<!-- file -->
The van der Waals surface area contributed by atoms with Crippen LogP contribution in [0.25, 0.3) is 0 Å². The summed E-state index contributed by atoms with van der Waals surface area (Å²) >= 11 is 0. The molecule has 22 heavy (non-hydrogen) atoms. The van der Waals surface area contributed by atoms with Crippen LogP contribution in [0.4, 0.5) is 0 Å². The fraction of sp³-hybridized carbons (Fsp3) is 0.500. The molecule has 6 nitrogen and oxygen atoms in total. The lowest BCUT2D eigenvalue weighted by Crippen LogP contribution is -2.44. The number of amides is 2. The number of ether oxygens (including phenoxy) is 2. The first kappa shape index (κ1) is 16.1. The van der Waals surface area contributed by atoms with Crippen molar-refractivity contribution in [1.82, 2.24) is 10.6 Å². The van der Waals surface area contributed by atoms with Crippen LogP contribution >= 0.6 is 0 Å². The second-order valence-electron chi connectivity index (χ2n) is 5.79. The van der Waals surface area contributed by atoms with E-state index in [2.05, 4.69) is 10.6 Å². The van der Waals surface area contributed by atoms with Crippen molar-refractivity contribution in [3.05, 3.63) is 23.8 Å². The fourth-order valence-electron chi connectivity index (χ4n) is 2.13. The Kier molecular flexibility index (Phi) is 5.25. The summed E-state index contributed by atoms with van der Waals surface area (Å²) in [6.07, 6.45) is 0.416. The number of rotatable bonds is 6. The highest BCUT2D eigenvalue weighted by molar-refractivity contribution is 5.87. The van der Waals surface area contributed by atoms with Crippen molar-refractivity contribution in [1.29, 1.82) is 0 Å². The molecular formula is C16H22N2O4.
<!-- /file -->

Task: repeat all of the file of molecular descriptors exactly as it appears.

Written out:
The van der Waals surface area contributed by atoms with Crippen LogP contribution in [0.25, 0.3) is 0 Å². The summed E-state index contributed by atoms with van der Waals surface area (Å²) >= 11 is 0. The molecule has 22 heavy (non-hydrogen) atoms. The van der Waals surface area contributed by atoms with Crippen LogP contribution in [0.4, 0.5) is 0 Å². The fraction of sp³-hybridized carbons (Fsp3) is 0.500. The molecule has 6 nitrogen and oxygen atoms in total. The lowest BCUT2D eigenvalue weighted by Crippen LogP contribution is -2.44. The number of amides is 2. The number of ether oxygens (including phenoxy) is 2. The first kappa shape index (κ1) is 16.1. The van der Waals surface area contributed by atoms with Crippen molar-refractivity contribution in [1.82, 2.24) is 10.6 Å². The van der Waals surface area contributed by atoms with Crippen LogP contribution >= 0.6 is 0 Å². The second-order valence-electron chi connectivity index (χ2n) is 5.79. The van der Waals surface area contributed by atoms with E-state index in [2.05, 4.69) is 10.6 Å². The van der Waals surface area contributed by atoms with Crippen molar-refractivity contribution in [3.05, 3.63) is 23.8 Å². The fourth-order valence-electron chi connectivity index (χ4n) is 2.13. The Kier molecular flexibility index (Phi) is 5.25. The summed E-state index contributed by atoms with van der Waals surface area (Å²) in [6.07, 6.45) is 0.416. The number of rotatable bonds is 6. The highest BCUT2D eigenvalue weighted by molar-refractivity contribution is 5.87. The van der Waals surface area contributed by atoms with Crippen molar-refractivity contribution in [1.29, 1.82) is 0 Å². The molecular formula is C16H22N2O4.